Recently, Buddhism has experienced a revival in the West and interconfessional interactions among different schools are once again common. This trend can be partly attributed to neo-Buddhism trends which go beyond traditionalist philosophical positions by actively engaging in social reconstruction through new humanistic ideas. Esposito et al's 2008 provides an excellent general introduction while Inda and Rosaldo's 2008 provides a graduate-level reader that examines religion from an anthropological viewpoint.


Social Justice


Social justice has its foundations in religion. First coined by Luigi Taparelli d'Azeglio in 1843 - an Italian priest and philosopher involved with Catholic social teaching - its principles can be found throughout Judaism, Christianity and Islam as well as Hindu dharma or universal law philosophy.


Buddhism has responded well to both the challenges and opportunities presented by globalization, with some scholars even going as far as to characterize it as a global religion. Although its primary goal is liberation from suffering (dukkha), Buddha taught that all humans share basic considerations of humanity including interdependence and impermanence of life itself.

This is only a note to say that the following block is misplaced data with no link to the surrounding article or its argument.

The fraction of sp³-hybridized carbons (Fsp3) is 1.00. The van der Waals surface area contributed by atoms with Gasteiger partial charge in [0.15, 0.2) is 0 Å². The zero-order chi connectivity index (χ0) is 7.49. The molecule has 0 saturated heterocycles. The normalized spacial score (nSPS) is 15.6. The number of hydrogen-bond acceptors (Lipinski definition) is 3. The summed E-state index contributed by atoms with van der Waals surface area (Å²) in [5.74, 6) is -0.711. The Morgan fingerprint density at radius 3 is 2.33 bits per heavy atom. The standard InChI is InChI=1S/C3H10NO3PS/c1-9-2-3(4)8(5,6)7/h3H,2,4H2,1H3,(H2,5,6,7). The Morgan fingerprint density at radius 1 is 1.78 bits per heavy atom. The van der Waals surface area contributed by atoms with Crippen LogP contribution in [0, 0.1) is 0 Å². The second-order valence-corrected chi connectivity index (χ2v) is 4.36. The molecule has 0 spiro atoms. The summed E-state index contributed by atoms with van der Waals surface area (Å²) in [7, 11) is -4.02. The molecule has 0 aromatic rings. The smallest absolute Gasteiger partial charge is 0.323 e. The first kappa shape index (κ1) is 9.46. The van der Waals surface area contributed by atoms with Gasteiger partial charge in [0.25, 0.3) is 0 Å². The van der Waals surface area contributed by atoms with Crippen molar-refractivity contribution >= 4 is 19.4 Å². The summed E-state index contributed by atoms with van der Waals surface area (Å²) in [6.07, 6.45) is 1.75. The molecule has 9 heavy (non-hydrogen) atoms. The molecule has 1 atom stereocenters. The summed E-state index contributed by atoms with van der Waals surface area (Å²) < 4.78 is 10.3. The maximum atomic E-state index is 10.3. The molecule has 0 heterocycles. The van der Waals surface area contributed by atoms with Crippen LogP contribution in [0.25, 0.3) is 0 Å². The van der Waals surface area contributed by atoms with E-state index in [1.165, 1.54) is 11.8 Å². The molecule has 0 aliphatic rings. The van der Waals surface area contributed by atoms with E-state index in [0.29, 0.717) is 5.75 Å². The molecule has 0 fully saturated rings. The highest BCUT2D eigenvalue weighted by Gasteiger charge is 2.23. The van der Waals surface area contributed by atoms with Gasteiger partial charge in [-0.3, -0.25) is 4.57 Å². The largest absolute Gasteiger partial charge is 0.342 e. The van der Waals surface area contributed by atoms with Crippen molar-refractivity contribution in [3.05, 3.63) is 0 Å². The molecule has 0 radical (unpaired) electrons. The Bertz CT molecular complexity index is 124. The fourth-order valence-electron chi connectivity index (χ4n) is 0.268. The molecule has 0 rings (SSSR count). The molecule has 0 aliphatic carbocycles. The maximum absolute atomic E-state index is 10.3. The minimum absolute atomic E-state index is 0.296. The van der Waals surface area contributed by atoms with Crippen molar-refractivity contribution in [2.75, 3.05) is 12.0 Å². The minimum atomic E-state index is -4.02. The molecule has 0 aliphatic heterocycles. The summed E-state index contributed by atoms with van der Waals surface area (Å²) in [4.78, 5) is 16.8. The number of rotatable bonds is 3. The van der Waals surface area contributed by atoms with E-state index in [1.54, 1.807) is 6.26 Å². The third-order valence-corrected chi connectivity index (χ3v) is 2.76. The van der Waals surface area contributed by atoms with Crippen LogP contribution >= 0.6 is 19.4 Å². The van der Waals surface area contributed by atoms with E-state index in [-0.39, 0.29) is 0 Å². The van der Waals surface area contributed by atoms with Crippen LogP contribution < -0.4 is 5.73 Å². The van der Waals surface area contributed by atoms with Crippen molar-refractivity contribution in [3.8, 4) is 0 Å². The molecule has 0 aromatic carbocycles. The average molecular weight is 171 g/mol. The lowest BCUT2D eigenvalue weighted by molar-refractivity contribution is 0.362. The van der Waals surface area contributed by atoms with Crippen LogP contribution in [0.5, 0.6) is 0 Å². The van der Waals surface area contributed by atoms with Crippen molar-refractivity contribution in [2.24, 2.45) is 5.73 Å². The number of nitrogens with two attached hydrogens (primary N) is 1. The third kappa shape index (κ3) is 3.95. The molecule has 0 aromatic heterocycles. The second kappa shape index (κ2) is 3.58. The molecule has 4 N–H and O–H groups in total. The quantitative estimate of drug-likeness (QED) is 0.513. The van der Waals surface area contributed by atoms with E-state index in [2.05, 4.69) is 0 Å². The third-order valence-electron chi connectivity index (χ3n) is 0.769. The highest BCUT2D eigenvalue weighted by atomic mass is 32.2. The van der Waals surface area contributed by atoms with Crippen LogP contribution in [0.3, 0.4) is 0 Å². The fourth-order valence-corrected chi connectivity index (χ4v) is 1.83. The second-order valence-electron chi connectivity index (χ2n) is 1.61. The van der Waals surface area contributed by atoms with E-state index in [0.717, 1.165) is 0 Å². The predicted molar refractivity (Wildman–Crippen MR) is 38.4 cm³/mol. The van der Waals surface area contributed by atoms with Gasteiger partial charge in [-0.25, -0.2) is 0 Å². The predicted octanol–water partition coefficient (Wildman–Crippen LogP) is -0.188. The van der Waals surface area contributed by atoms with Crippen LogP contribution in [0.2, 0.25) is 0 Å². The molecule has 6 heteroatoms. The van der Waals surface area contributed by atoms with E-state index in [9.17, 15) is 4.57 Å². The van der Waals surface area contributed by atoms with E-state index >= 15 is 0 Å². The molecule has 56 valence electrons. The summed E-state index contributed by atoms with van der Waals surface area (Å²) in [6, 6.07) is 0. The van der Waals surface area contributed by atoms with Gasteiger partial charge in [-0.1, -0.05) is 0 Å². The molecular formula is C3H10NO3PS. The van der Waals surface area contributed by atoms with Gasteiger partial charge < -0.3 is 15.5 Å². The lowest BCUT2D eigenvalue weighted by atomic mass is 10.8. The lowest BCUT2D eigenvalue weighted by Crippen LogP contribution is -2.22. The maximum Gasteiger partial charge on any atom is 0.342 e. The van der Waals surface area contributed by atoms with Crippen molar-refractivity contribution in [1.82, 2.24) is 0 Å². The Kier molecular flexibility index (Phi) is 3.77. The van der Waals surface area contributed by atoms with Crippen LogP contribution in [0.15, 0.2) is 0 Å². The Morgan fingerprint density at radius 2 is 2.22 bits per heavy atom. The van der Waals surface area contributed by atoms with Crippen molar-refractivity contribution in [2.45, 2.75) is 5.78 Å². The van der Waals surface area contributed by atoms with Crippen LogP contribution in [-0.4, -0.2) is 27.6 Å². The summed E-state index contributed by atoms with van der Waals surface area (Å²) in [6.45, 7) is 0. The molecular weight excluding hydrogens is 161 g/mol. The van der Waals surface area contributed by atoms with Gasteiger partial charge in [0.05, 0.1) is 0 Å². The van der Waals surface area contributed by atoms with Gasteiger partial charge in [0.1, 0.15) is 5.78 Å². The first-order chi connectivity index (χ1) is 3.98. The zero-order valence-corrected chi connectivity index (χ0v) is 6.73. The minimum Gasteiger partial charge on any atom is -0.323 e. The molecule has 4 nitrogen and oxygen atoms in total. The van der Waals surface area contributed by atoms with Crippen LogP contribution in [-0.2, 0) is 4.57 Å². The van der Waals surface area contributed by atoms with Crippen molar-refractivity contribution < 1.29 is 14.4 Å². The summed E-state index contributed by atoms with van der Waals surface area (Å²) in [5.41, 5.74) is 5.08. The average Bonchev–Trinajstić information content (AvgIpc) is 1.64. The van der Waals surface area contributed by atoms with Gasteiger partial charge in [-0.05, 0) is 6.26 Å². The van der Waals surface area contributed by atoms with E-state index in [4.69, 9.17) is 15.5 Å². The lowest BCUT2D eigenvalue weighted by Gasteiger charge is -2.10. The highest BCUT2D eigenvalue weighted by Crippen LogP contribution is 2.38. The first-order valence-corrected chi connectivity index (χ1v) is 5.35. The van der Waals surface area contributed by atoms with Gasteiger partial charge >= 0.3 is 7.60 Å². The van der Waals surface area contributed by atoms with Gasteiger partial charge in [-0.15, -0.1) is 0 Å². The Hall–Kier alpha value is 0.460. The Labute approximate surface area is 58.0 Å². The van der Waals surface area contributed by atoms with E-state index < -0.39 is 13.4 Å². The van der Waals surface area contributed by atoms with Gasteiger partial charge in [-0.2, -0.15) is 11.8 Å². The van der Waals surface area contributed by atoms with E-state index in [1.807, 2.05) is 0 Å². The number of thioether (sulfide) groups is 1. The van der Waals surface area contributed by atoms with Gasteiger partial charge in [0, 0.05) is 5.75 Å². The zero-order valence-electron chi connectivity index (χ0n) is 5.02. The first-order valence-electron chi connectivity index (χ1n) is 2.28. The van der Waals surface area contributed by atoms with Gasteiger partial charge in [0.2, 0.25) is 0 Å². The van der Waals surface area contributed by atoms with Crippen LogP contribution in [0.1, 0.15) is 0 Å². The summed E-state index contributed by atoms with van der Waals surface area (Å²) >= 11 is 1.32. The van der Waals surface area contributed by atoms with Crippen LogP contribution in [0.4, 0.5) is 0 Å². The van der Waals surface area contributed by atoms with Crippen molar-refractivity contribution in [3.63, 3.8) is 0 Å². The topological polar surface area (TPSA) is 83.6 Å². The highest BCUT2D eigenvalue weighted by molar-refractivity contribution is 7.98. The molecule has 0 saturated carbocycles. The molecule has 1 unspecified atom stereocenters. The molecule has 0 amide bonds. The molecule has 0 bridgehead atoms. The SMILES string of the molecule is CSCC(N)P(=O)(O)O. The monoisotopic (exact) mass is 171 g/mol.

Buddhists have also shown how Buddhism can play an active role in modern society by engaging in charitable and enlightening work as well as opposing war and protecting the environment, showing it is not simply an obsolete cultural relic of yesteryear.


Though much research on Buddhism and globalization has focused on missionary or evangelistic efforts, more recently there have been essays that approach it from soteriological viewpoints - an excellent example being Linda Learman's 2005 volume entitled, "Buddhism in an Era of Globalization".


Melanie L. Harris's essay "Engaged Buddhism and Liberation Theologies: Fierce Compassion as a Mode of Justice," published in Buddhists, Globalization and Religion offers another approach that takes up this subject matter: namely from a feminist viewpoint on Buddhist studies as part of globalization. While most other Buddhist studies examine Buddhism from an Asian or Hindu cultural standpoint, this piece offers a different viewpoint by approaching its subject matter from this angle - which provides for a unique take on its globalization aspect.